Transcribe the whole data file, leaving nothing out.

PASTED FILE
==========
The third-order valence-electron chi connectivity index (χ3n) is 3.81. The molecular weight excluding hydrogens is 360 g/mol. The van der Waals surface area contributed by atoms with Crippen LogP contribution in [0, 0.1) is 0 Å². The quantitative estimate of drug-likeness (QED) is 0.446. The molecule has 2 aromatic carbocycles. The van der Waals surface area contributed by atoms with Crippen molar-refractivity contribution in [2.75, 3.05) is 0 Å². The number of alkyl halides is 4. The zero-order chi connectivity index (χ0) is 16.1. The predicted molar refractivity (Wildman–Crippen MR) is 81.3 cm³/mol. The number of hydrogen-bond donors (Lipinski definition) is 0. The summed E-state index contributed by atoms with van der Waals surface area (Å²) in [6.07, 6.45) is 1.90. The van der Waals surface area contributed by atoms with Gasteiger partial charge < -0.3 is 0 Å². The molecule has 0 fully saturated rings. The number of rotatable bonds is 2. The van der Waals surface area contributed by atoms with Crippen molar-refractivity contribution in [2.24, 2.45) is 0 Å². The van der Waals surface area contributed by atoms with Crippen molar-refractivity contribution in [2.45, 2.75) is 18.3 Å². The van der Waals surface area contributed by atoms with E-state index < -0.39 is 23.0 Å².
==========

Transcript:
The third-order valence-electron chi connectivity index (χ3n) is 3.81. The molecular weight excluding hydrogens is 360 g/mol. The van der Waals surface area contributed by atoms with Crippen LogP contribution in [0, 0.1) is 0 Å². The quantitative estimate of drug-likeness (QED) is 0.446. The molecule has 2 aromatic carbocycles. The van der Waals surface area contributed by atoms with Crippen molar-refractivity contribution in [2.75, 3.05) is 0 Å². The number of alkyl halides is 4. The zero-order chi connectivity index (χ0) is 16.1. The predicted molar refractivity (Wildman–Crippen MR) is 81.3 cm³/mol. The number of hydrogen-bond donors (Lipinski definition) is 0. The summed E-state index contributed by atoms with van der Waals surface area (Å²) in [6.07, 6.45) is 1.90. The van der Waals surface area contributed by atoms with Gasteiger partial charge < -0.3 is 0 Å². The molecule has 0 fully saturated rings. The number of rotatable bonds is 2. The van der Waals surface area contributed by atoms with Crippen molar-refractivity contribution in [2.24, 2.45) is 0 Å². The van der Waals surface area contributed by atoms with Crippen molar-refractivity contribution in [2.45, 2.75) is 18.3 Å². The van der Waals surface area contributed by atoms with E-state index < -0.39 is 23.0 Å².